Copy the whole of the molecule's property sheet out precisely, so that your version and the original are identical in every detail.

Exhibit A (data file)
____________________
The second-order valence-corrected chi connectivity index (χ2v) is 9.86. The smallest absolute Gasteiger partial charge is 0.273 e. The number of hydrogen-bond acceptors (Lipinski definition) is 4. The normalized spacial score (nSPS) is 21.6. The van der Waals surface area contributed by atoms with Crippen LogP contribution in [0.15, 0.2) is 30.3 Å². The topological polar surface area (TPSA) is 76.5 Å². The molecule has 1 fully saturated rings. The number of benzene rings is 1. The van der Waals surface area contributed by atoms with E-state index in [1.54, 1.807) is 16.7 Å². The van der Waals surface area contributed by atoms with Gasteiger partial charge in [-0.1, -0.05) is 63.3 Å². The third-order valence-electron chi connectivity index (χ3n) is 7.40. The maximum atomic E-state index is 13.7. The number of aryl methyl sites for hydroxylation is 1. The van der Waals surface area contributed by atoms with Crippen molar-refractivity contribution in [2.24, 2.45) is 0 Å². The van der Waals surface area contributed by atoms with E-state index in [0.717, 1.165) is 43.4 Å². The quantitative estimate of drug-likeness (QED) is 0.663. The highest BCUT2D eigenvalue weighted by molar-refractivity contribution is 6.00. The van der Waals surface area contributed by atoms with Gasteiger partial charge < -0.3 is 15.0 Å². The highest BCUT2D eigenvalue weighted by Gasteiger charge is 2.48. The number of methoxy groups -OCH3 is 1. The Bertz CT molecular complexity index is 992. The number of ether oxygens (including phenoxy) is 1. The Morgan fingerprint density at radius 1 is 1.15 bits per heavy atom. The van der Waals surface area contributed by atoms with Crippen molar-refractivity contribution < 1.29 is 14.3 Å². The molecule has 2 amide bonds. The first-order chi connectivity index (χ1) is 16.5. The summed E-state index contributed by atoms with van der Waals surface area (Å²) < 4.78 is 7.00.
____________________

The second-order valence-corrected chi connectivity index (χ2v) is 9.86. The smallest absolute Gasteiger partial charge is 0.273 e. The number of hydrogen-bond acceptors (Lipinski definition) is 4. The normalized spacial score (nSPS) is 21.6. The van der Waals surface area contributed by atoms with Crippen LogP contribution in [0.15, 0.2) is 30.3 Å². The topological polar surface area (TPSA) is 76.5 Å². The molecule has 1 fully saturated rings. The number of benzene rings is 1. The van der Waals surface area contributed by atoms with E-state index in [1.54, 1.807) is 16.7 Å². The van der Waals surface area contributed by atoms with Gasteiger partial charge in [-0.1, -0.05) is 63.3 Å². The third-order valence-electron chi connectivity index (χ3n) is 7.40. The maximum atomic E-state index is 13.7. The number of aryl methyl sites for hydroxylation is 1. The van der Waals surface area contributed by atoms with Crippen molar-refractivity contribution in [2.24, 2.45) is 0 Å². The van der Waals surface area contributed by atoms with E-state index in [0.717, 1.165) is 43.4 Å². The quantitative estimate of drug-likeness (QED) is 0.663. The highest BCUT2D eigenvalue weighted by molar-refractivity contribution is 6.00. The van der Waals surface area contributed by atoms with Gasteiger partial charge < -0.3 is 15.0 Å². The highest BCUT2D eigenvalue weighted by Gasteiger charge is 2.48. The number of methoxy groups -OCH3 is 1. The Bertz CT molecular complexity index is 992. The number of ether oxygens (including phenoxy) is 1. The Morgan fingerprint density at radius 1 is 1.15 bits per heavy atom. The van der Waals surface area contributed by atoms with Crippen molar-refractivity contribution < 1.29 is 14.3 Å². The molecule has 2 amide bonds. The first-order chi connectivity index (χ1) is 16.5. The summed E-state index contributed by atoms with van der Waals surface area (Å²) < 4.78 is 7.00.